These 6 Stores Buy Used Clothes. Here’s How to Get the Best Cash Offer
Do me a favor and take a quick look in your closet. Overflowing, right?
Well, there’s a solution to that problem: selling your used clothes.
It’s a win-win, and you don’t have to wait for a spring-cleaning binge to get started. In fact, you should do it seasonally to stay in vogue.
So tear a page from the Marie Kondo playbook and make one big pile of all your clothes. Yes, even your winter gear from the living room closet. Definitely the swimsuit collection in the basement. And all the baby shower clothes that you never even used, too.
You may surprise yourself with the amount of clothes you have once you get them all in one place. Kondo recommends that as you sift through your stuff, you ask yourself, “Does this item spark joy?”
Nope? Then sell it.
Where to Sell Used Clothes
Plenty of apps and websites like Poshmark, Threadflip, Etsy and eBay allow you to sell your clothes online. But maybe you don’t have the technical know-how (or the patience) to do it yourself. Don’t fret. There are several other brick-and-mortar places to pawn off your used clothes, shoes, handbags, accessories — even baby clothes, toys and supplies — to get cash in your pocket by the end of the day.
Want to pop some tags? Uptown Cheapskate is your place. It’s located in 21 states and is a cross between a trendy boutique and a thrift store for young adults. You can sell or trade in men’s and women’s clothes at any of its locations. Trade-ins get 25% bonus store credit.
Brands that do well at Uptown Cheapskate include Urban Outfitters, Levi’s and H&M. If you’re unsure if your clothes will fit in style-wise, visit its website for more info on trending brands and styles.
Founded back in 1974, Buffalo Exchange has remained family owned as it has expanded to 19 states and the District of Columbia. And if you don’t live in one of those areas, the clothing exchange has a sell-by-mail program. The company is a firm believer in reusing and recycling clothes to reduce waste and pollution (and save cash). Each store also partners with local charities.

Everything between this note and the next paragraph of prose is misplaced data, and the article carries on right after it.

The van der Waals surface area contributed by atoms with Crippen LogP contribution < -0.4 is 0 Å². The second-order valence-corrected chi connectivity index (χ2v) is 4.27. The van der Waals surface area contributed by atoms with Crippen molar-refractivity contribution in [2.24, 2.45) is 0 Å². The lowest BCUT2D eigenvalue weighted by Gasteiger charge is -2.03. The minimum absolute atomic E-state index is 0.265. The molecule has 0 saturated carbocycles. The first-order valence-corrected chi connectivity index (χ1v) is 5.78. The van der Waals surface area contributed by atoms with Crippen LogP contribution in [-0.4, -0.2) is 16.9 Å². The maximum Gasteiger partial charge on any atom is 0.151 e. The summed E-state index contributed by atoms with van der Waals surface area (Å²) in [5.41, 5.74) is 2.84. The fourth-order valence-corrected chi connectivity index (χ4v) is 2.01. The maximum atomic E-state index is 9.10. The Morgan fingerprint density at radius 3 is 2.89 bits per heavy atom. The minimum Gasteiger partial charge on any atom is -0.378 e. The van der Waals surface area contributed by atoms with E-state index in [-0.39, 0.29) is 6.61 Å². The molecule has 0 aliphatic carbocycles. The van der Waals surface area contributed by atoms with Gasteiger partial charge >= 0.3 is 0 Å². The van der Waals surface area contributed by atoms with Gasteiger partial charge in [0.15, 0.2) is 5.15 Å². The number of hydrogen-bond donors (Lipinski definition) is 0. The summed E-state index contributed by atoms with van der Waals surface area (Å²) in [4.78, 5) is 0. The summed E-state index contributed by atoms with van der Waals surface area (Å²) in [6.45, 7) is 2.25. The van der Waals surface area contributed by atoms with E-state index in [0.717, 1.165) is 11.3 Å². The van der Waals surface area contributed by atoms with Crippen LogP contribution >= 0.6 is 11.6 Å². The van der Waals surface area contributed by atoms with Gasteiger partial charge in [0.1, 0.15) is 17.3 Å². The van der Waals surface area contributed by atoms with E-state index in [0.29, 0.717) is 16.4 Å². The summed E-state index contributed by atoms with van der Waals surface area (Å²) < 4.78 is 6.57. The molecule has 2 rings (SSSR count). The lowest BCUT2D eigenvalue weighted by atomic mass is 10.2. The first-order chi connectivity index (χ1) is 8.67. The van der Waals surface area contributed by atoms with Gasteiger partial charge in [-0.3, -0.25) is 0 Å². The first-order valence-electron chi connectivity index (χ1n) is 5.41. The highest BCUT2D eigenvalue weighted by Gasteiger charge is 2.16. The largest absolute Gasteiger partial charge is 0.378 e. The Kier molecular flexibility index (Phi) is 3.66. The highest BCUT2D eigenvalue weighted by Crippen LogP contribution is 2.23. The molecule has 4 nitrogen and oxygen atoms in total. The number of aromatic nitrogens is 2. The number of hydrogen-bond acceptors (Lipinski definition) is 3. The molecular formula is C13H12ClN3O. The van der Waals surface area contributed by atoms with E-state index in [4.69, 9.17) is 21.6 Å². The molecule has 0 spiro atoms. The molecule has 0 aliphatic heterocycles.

Buffalo Exchange accepts a wide array of clothes for both men and women — vintage, athletic wear, plus sizes and more. Contrary to its name, it does not accept bison at this time. Sorry in advance.
Clothes Mentor is a one-stop shop for fashionable women’s clothing sized 0 to 26 and maternity wear. It’s a hub for those who want designer brands without designer price tags.
Clothes that sell well include Armani, Banana Republic, Saks Fifth Avenue, White House Black Market and others. Shoes, accessories, jewelry and handbags are also accepted.
Ah, the ole standby, Plato’s Closet. You may not have known this was a clothing exchange store, but it’s likely that you’ve caught a glimpse of one of its more than 470 locations in North America — probably tucked between your local Chinese buffet and the grocery store.
Plato’s is Winmark Corp.’s most successful clothing exchange franchise, and it’s aimed at teens and young adults. Everyday styles from Abercrombie & Fitch, American Eagle, H&M, Nike and Obey are typically in demand. Plato’s Closet also buys athletic wear, shoes and accessories.
To see if your wardrobe surplus is a good fit for Plato’s, browse its website for other brands and styles that sell well.
Another solid option from Winmark Corp. is Style Encore. It’s like Plato’s sibling, only slightly older and more sophisticated.
Style Encore accepts women’s clothing from brands like Banana Republic, Calvin Klein, Coach and Kate Spade. Like Clothes Mentor, Style Encore has personal stylists to help you look like a million bucks (without spending a million).